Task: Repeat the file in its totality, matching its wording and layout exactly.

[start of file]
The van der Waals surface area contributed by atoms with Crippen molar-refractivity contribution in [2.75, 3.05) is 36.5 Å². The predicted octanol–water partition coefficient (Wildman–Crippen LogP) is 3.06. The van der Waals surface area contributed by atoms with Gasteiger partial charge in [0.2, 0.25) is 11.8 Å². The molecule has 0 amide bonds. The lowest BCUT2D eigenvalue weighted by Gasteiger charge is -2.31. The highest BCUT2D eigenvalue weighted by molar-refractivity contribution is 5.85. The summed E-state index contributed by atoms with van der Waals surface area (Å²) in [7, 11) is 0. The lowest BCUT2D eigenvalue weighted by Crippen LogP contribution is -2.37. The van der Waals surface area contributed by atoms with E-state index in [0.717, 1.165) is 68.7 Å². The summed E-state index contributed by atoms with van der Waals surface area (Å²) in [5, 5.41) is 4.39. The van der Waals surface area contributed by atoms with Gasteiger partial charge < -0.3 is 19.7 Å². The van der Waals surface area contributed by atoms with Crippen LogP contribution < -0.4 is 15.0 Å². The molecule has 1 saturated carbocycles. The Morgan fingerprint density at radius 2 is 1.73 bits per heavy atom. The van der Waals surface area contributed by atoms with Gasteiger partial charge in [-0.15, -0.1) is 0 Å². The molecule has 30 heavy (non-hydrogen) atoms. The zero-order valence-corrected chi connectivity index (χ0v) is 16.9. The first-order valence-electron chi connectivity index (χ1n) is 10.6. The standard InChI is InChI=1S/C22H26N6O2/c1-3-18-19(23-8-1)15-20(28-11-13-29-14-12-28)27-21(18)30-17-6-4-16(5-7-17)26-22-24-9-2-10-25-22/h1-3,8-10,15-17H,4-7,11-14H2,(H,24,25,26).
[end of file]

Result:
The van der Waals surface area contributed by atoms with Crippen molar-refractivity contribution in [2.75, 3.05) is 36.5 Å². The predicted octanol–water partition coefficient (Wildman–Crippen LogP) is 3.06. The van der Waals surface area contributed by atoms with Gasteiger partial charge in [0.2, 0.25) is 11.8 Å². The molecule has 0 amide bonds. The lowest BCUT2D eigenvalue weighted by Gasteiger charge is -2.31. The highest BCUT2D eigenvalue weighted by molar-refractivity contribution is 5.85. The summed E-state index contributed by atoms with van der Waals surface area (Å²) in [7, 11) is 0. The lowest BCUT2D eigenvalue weighted by Crippen LogP contribution is -2.37. The van der Waals surface area contributed by atoms with E-state index in [0.717, 1.165) is 68.7 Å². The summed E-state index contributed by atoms with van der Waals surface area (Å²) in [5, 5.41) is 4.39. The van der Waals surface area contributed by atoms with Gasteiger partial charge < -0.3 is 19.7 Å². The van der Waals surface area contributed by atoms with Crippen LogP contribution < -0.4 is 15.0 Å². The molecule has 1 saturated carbocycles. The Morgan fingerprint density at radius 2 is 1.73 bits per heavy atom. The van der Waals surface area contributed by atoms with Gasteiger partial charge in [-0.15, -0.1) is 0 Å². The molecule has 30 heavy (non-hydrogen) atoms. The zero-order valence-corrected chi connectivity index (χ0v) is 16.9. The first-order valence-electron chi connectivity index (χ1n) is 10.6. The standard InChI is InChI=1S/C22H26N6O2/c1-3-18-19(23-8-1)15-20(28-11-13-29-14-12-28)27-21(18)30-17-6-4-16(5-7-17)26-22-24-9-2-10-25-22/h1-3,8-10,15-17H,4-7,11-14H2,(H,24,25,26).